2014 Ontario Budget
Chapter II: Ontario's Economic Outlook and Fiscal Plan


  • Government-projected 2014 real GDP growth: 2.1 per cent.
  • Private-sector average projected 2014 real GDP growth: 2.2 per cent.
  • Government-projected 2015 real GDP growth: 2.5 per cent.
  • Private-sector average projected 2015 real GDP growth: 2.6 per cent.
  • Net new jobs in Ontario since recessionary low in June 2009: 459,500.
  • 2013–14 deficit is projected to be $11.3 billion, an improvement of $0.4 billion compared with the 2013 Budget forecast.
  • Ontario has the lowest program spending per capita and raises the lowest total revenue per capita among Canadian provinces, including funding from federal transfers.
  • The Province is projecting deficits of $12.5 billion in 2014–15, $8.9 billion in 2015–16, and $5.3 billion in 2016–17 — with a return to a balanced budget in 2017–18.
  • Over the medium term, the government will continue to take responsible actions to ensure every dollar spent counts, and manage program expense growth to balance the budget by 2017–18.
  • The Legislature passed the Financial Accountability Officer Act, 2013, to establish a Financial Accountability Officer who will provide independent analysis to Members of Provincial Parliament on the state of the Province’s finances.

Section A: Overview

TABLE 2.1 2014 Budget — Numbers at a Glance
Ontario's Economy: Provincial Finances:
Projected Real GDP Growth, 2014 2.1% 2014–15 Deficit Projection $12.5 billion
Avg. Private-Sector Growth, 2014 2.2% 2014–15 Revenue Plan $118.9 billion
Projected Real GDP Growth, 2015 2.5% 2014–15 Expense Plan $130.4 billion
Avg. Private-Sector Growth, 2015 2.6% 2014–15 Reserve $1.0 billion
Jobs since June 2009 459,500 Deficit-to-GDP
Ratio (2013–14)
Increase in Real GDP
(2013 above 2003)
14.9% Accumulated Deficit-to-GDP
Ratio (2003–04)
Increase in Real Household Disposable Income (2013 above 2003)1 28.9% Accumulated Deficit-to-GDP
Ratio (2013–14)
1 2013 real household disposable income is an Ontario Ministry of Finance estimate.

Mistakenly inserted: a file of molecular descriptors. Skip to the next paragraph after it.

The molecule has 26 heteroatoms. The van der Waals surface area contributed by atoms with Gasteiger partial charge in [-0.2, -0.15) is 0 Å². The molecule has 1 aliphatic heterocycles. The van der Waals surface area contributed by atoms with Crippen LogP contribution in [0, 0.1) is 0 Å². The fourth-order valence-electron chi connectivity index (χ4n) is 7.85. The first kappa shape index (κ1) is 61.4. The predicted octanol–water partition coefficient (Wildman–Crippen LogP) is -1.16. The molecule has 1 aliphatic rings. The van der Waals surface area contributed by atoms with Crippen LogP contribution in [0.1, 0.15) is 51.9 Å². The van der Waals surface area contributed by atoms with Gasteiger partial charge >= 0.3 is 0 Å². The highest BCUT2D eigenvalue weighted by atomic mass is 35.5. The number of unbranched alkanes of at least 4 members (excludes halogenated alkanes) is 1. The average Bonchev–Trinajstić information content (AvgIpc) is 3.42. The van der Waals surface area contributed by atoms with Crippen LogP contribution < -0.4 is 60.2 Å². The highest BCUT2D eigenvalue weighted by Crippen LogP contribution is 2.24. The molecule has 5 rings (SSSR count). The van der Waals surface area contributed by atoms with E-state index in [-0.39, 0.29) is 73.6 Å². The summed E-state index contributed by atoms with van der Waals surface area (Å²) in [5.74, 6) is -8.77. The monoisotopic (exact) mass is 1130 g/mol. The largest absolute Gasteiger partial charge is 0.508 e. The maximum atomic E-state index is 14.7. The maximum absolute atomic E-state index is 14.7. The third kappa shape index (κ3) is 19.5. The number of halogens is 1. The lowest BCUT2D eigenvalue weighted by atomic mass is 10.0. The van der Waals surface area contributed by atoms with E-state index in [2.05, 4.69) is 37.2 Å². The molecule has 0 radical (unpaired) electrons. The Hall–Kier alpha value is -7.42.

Ontario’s economy continues to grow at a moderate pace, contributing to new jobs and business opportunities. The global economic environment, however, remains challenging. That is why the government is moving forward with a 10-year plan for the economy focused on strategic investments in people, modern infrastructure, and a dynamic and innovative business climate. These actions will put the province and its people in a position to succeed by helping to spur economic growth and create the new jobs necessary to support eliminating the deficit.

Since the recessionary low in June 2009, 459,500 net new jobs have been created in Ontario. The pace of job creation in Ontario since June 2009 has been stronger than in most developed economies, including the United States, the average for member countries in the Organisation for Economic Co-operation and Development (OECD), and the rest of Canada combined.  

The deficit for 2013–14 is now estimated to be $11.3 billion — a $0.4 billion improvement compared with the 2013 Budget forecast. This marks the fifth year in a row that the Province is reporting a projected deficit lower than forecast.

Ontario’s performance against its fiscal targets to date is the result of a responsible and balanced approach to fiscal management, and the government’s commitment to ensure value for taxpayers’ money by making every dollar count. The government has managed spending in a way that has resulted in lower-than-forecast program expense in each of the last five years. Ontario also has the lowest program spending per capita among Canadian provinces, and raises the lowest total revenue per capita, including funding from federal transfers, while still providing high-quality public services that support the well-being of Ontarians.

While Ontario remains committed to continuing to manage spending amid challenges in the broader economic environment, these conditions mean the government must continue to invest.  

Ontario is not alone in facing these challenges — most other provinces have had to extend their balanced-budget timelines, and the federal government has also seen declining revenue projections. These challenges mean the government must think long term about the choices it makes. Across-the-board cuts at this time would harm Ontario’s economic and fiscal prospects.

Despite a decline in the medium-term outlook for revenue since the 2010 Budget, the government has been taking steps to manage spending growth and remains committed to balancing the budget by 2017–18. The government is balancing the budget in a way that is both fiscally responsible and fair, holding program spending growth to an average annual rate of 1.1 per cent over the next three years while protecting critical investments and public services for all Ontarians.

In the 2013 Ontario Economic Outlook and Fiscal Review, the government made its priority clear — that it will continue to protect investments in jobs, growth and families ahead of short-term targets. As a result, it is now projecting a deficit of $12.5 billion in 2014–15, $8.9 billion in 2015–16, and $5.3 billion in 2016–17, and a return to a balanced budget in 2017–18.

Over the medium term, the government will take deliberate actions to continue to meet or beat these deficit targets. These include responsible management of program spending, maintaining the integrity of provincial revenue, and introducing tax fairness for people and businesses.